The Air Force sinks money into its navigation infrastructure in support of 2010.SA`s Air Force is sinking money into its navigation infrastructure in support of the 2010 Soccer World Cup.
Chief of the Air Force Lt-Gen Carlo Gagiano was, on Friday, cagey about putting figures to the project, but the looming contracts are said to be worth tens-of-millions of rands.
“We believe it is correct to do this before 2010, because we believe there will be a demand on airbases for [aircraft] parking” during the month-long event, said Gagiano.
Air Force command and control expert Colonel Thys Navrattel added the current navigation infrastructure had to be replaced. “We are replacing all the old navigation aids,” he said, including the present crop of VHF omnidirectional range (VOR) radio beacons.
Navrattel said some technologies would not be replaced as they had become obsolete in a world dominated by GPS. He added the Air Force would also replace its radar network from 2015. The budget requirement for this was “under study”, he said. Again, this will be tens-of-millions of rands.
The upgrade follows a similar endeavour at the Air Traffic and Navigation Services (ATNS) Company, under way since 2005. A multimillion-rand project at the country`s civil airports officially commenced on 1 July 2005 and was to run over 30 months. The ATNS order includes 10 DVOR (Doppler VOR) systems, 18 VOR systems and distance measuring equipment manufactured by Thales ATM, as well as equipment shelters, civil works and counterpoises for sites throughout SA.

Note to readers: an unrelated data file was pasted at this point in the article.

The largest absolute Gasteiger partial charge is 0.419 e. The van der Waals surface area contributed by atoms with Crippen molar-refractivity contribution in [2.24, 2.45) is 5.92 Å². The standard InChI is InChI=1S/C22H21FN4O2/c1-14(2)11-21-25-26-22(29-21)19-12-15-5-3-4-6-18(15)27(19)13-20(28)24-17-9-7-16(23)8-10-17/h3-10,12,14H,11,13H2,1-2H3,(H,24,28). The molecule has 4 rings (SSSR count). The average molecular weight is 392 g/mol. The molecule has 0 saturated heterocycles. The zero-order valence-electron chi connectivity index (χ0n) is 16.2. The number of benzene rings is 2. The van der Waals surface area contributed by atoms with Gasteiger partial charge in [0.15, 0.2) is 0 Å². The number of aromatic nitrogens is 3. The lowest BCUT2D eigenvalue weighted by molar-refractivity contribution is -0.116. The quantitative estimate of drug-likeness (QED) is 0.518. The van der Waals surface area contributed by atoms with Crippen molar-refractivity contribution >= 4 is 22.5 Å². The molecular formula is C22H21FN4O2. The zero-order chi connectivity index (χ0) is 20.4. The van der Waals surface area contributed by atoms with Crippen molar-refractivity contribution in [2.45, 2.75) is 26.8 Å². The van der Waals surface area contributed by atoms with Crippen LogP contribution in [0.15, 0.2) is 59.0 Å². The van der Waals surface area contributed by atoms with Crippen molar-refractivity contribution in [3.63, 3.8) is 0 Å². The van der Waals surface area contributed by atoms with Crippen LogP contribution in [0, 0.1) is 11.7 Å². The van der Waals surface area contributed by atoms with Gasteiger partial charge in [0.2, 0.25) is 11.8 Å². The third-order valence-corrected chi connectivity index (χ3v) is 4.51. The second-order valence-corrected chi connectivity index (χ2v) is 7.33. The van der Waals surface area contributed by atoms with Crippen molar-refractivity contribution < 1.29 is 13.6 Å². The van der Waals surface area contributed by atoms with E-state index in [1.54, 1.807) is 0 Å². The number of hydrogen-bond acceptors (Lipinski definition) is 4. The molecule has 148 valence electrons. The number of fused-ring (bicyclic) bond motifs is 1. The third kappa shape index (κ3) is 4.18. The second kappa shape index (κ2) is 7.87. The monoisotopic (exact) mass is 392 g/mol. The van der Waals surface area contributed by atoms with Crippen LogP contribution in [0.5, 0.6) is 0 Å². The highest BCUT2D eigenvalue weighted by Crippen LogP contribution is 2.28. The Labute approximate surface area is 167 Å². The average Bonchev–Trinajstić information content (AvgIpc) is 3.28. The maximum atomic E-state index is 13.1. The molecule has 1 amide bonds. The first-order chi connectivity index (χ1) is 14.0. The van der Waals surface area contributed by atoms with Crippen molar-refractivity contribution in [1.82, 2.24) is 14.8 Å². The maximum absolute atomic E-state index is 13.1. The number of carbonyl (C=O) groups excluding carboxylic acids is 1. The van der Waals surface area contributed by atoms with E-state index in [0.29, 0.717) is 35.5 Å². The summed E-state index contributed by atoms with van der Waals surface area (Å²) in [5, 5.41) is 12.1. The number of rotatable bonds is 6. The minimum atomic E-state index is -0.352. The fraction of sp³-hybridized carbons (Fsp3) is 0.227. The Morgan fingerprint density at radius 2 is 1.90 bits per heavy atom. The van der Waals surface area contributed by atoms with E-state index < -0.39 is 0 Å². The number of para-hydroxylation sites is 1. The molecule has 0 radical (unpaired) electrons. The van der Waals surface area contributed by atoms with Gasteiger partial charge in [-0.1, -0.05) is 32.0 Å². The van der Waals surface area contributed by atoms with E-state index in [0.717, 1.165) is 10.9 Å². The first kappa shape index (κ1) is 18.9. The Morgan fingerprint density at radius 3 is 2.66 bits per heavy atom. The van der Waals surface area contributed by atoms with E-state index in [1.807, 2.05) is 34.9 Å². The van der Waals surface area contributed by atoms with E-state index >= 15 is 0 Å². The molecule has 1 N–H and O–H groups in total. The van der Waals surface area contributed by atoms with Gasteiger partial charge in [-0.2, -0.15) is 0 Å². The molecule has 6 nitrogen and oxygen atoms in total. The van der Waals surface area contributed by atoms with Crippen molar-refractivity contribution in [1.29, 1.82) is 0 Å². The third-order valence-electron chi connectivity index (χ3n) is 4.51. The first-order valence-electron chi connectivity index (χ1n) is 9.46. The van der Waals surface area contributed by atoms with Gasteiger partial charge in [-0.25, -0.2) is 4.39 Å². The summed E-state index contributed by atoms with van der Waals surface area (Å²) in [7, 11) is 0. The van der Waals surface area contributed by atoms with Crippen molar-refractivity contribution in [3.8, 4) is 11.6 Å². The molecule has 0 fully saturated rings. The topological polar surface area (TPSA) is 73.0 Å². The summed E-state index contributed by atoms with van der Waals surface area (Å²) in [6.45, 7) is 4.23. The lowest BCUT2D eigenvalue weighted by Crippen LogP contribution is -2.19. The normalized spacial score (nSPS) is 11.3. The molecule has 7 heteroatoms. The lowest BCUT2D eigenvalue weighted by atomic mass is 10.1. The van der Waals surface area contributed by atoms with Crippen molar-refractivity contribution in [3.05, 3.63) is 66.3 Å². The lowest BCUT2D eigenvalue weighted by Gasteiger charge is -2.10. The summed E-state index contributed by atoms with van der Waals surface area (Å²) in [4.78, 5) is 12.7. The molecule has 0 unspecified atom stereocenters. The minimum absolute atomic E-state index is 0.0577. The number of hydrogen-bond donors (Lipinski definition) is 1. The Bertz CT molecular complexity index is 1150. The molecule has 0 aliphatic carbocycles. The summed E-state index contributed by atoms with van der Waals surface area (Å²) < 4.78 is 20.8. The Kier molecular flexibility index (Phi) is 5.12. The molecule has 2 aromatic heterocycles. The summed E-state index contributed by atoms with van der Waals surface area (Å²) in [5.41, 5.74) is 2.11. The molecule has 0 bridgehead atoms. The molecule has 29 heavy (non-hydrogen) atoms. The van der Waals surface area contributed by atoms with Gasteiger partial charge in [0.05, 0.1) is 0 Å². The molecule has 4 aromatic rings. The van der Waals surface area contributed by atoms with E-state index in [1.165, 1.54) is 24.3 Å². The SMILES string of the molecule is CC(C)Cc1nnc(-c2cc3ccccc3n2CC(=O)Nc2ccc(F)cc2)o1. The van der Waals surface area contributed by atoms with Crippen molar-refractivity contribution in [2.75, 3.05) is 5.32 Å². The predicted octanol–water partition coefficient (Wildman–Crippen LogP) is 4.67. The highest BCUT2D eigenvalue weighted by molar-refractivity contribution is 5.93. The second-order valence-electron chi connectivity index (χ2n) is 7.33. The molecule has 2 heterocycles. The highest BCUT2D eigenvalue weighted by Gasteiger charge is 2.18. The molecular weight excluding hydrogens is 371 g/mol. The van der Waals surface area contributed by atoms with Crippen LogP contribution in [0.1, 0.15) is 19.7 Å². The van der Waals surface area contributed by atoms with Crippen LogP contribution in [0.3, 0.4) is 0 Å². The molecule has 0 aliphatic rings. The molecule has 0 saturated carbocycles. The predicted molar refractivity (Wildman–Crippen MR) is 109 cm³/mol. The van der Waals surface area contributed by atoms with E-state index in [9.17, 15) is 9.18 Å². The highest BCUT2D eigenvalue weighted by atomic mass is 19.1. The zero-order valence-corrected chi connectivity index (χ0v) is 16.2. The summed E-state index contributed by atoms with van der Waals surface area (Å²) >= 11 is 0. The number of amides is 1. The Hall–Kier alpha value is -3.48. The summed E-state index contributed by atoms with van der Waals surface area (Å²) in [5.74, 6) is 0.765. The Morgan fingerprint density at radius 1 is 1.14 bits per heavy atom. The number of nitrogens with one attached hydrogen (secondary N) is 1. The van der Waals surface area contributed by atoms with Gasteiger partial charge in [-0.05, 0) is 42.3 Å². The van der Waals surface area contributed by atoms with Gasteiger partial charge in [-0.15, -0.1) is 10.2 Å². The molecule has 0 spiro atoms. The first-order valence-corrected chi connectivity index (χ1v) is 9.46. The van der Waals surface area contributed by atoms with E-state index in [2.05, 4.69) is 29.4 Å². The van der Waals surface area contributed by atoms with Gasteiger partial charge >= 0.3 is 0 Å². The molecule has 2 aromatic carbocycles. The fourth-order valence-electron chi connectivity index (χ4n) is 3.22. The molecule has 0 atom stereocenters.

Addressing future Air Force technology needs, Gagiano said these are being realigned with other SA National Defence Force priorities. His highest priority was a maritime patrol aircraft to support the Navy. This would be phased in from 2015. In the meantime, the C47 turboprop fleet would have to soldier on, he noted.
“We are taking some stopgap measures in the meantime. We have to look at upgrading some of the C47TP sensors,” Gagiano said. “The fleet is currently fitted with rudimentary sensors, the pilots having little more than their eyes and binoculars with which to identify ships. Maritime patrol aircraft are often fitted with sophisticated synthetic aperture radar and optronic sensors. It is likely the latter will be fitted to the C47s as part of their stop-gap upgrade.”
Gagiano also indicated the Air Force was looking for a new unmanned aerial vehicle (UAV), but he did not elaborate. Initially remotely operated, many modern UAVs now take off, fly and land autonomously.
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